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Never Too Late

March 11, 2014

Thomas Hart Benton was one of Missouri’s first U.S. Senators.  He served almost thirty years and retired less than one year after the Compromise of 1850 was signed by President Fillmore.  When Massachusetts abolitionist Charles Sumner came to the Senate in 1851, Benton informed him: “You have come upon the scene too late, sir.  There is nothing left to settle except petty, sectional disturbances over slavery.”

On November 2, 1852 Democrat Franklin Pierce defeated Whig candidate Winfield Scott for the presidency.  The overwhelming Electoral College landslide and the recent deaths of Henry Clay and Daniel Webster seemed to announce the impending doom of the Whig Party.  President-elect Pierce expected a period of calm that would enable him to pursue peaceful territorial expansion and consolidation of recent political gains, but 1852 was also the year Harriet Beecher Stowe published the antislavery novel Uncle Tom’s Cabin.  Mrs. Stowe and many other Northerners held a very dim view of the Compromise of 1850.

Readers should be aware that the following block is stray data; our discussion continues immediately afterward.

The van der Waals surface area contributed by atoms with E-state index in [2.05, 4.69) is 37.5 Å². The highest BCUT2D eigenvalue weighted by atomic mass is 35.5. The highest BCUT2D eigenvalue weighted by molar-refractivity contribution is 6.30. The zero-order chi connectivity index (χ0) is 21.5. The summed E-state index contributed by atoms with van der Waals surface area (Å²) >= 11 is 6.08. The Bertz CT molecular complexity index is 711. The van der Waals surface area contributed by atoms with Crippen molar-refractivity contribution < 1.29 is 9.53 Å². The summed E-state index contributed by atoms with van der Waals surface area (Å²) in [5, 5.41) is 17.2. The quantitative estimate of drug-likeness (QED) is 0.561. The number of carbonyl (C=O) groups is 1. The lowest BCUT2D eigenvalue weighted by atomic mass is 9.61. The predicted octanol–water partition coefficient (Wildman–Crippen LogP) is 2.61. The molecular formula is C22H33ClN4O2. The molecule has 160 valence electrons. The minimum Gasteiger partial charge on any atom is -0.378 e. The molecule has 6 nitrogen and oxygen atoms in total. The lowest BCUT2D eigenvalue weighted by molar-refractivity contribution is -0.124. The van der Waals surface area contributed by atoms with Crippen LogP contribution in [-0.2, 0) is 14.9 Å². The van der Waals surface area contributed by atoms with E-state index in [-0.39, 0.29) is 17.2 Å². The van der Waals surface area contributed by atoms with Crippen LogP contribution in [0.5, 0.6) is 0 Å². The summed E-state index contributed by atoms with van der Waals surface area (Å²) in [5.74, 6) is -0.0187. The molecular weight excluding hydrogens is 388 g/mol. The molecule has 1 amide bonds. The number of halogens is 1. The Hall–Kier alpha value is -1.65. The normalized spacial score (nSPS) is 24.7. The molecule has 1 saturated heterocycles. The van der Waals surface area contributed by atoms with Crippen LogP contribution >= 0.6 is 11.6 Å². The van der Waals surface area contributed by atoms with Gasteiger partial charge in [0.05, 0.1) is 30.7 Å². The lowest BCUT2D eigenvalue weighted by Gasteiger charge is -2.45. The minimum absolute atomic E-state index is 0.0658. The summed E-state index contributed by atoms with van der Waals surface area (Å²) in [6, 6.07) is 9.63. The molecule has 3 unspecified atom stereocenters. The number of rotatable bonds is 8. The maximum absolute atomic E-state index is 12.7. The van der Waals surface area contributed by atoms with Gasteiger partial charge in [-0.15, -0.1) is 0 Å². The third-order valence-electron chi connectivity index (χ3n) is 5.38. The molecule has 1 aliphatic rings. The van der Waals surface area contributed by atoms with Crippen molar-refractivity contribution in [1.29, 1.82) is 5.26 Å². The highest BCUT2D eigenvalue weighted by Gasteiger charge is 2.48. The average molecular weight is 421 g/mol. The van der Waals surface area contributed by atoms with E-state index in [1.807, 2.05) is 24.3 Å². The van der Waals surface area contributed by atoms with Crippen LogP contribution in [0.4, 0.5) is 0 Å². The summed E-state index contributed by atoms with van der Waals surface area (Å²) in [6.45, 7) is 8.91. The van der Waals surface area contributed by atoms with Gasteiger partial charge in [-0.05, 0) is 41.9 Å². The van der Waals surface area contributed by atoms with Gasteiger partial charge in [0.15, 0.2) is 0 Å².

By 1854 the Democrats were voted out of the majority in the U.S. House of Representatives.  The Whigs were still in decline, but a new political party had emerged, the Republican Party.  Within six years their nominee would become the 16th President of the United States.

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